Officials from the Health Ministry warned lawmakers on Wednesday that there may be a need for new virus restrictions if cases, which are on the rise, cross the threshold of over 1,000 new infections diagnosed per day.
Ilana Gans, chief of staff of the public health services department at the Health Ministry, made the comments at a meeting of the Knesset’s Constitution, Law and Justice Committee.
According to the Health Ministry, 603 people were diagnosed with the virus on Tuesday.
“If we pass the transmission rate of 1.2, we will have to use restrictions to reduce crowd sizes as a first stage, including in venues operating under the Green Pass, as these are events where more infections are seen,” Gans said.
Health Ministry figures Wednesday showed that Israel’s transmission rate stood at 1.08, based on data from 10 days earlier.
Also known as the “R-number,” the figure represents the number of people each confirmed patient infects, on average. Any number over 1 signifies that case numbers are rising. The infection rate had been below 1 for two months before hitting that threshold several days ago.
At a meeting of the coronavirus cabinet Tuesday, the first in some two months, Prime Minister Naftali Bennett reportedly warned of possible restrictions to stem COVID-19 infections during the upcoming Hanukkah holiday.
“Israel is controlling the pandemic well. We took control of the fourth infection wave without closing businesses or schools. The trend in child morbidity in Israel is worrying, the infection rate is above one, but the number of positive tests is stable,” he said, according to Army Radio.
The committee approved a government decision to extend Green Pass regulations until December 9, and the use of electronic monitoring for those in isolation (with the exception of the initial 24-hour quarantine for arrivals from abroad) until December 22.
However, committee chair MK Gilad Kariv called for quarantine enforcement efforts to focus on confirmed coronavirus carriers rather than those who had only been exposed to a sick person.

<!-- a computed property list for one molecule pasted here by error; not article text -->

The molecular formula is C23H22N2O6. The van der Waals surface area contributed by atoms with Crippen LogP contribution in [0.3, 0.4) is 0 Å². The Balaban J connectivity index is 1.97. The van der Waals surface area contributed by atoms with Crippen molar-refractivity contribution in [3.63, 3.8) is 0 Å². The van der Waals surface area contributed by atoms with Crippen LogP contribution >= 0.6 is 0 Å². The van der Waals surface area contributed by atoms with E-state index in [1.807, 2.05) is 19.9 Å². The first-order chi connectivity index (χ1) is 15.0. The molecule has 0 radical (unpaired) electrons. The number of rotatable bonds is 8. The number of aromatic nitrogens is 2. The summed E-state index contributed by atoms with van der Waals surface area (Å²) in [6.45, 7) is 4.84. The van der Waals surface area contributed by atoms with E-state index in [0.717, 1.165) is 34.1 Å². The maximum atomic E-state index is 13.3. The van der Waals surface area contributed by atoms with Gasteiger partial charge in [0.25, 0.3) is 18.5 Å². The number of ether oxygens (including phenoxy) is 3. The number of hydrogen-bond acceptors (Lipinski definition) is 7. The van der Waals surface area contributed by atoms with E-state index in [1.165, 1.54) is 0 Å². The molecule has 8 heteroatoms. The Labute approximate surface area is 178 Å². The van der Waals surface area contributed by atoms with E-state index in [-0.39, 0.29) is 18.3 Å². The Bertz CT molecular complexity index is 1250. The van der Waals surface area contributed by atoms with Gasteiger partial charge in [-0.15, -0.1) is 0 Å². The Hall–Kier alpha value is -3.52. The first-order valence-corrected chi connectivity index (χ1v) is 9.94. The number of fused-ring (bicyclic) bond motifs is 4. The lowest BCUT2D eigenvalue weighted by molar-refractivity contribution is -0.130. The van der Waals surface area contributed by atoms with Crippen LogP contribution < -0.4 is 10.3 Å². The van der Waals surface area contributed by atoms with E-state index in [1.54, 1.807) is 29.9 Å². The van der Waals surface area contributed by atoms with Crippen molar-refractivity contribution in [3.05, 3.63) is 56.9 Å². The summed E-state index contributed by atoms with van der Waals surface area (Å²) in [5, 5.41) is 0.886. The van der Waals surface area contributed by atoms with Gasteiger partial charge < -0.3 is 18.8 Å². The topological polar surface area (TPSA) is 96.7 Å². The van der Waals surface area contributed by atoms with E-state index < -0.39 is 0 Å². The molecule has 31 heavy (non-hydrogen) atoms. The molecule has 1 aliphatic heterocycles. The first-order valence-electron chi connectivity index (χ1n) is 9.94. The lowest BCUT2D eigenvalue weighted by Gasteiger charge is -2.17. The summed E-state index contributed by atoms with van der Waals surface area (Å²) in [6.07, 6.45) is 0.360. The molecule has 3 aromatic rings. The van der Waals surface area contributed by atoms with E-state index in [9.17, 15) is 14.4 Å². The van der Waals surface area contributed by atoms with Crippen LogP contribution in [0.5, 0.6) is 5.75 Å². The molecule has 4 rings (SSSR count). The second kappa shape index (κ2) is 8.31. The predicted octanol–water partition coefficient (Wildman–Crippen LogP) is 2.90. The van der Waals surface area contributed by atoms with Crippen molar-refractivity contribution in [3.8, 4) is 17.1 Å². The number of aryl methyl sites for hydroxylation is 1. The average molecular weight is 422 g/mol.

Coronavirus czar Salman Zarka, who is spearheading the national response to the pandemic, warned ministers on Tuesday that lax enforcement of the Green Pass system, which is meant to allow access to certain venues only to vaccinated individuals or those who recovered from COVID-19, was partly to blame for the rise in morbidity.
Gans also told the committee on Wednesday that around 30,000 young children in Israel are booked in to receive coronavirus vaccines, after Israel officially kicked off its campaign for ages 5-11 on Tuesday. Some 1 million children are eligible for the shots.
Officials have raised the alarm in recent days of rising morbidity among children, the largest unvaccinated group in the country. Health Ministry statistics show that a large share of the new infections have been in children and teenagers and children age 5 to 11 make up nearly half of all active cases.
According to Health Ministry data on Wednesday morning, there were 6,505 active cases in Israel, including 124 people in serious condition. There were 16 deaths in the past week, bringing the toll since the start of the pandemic to 8,178.
Over 5.7 million Israelis have received two vaccine doses, and over 4 million have had a booster shot.
Officials hope expanding the inoculation campaign to younger children will help bring down case numbers, choke off transmission chains and perhaps stave off any future waves.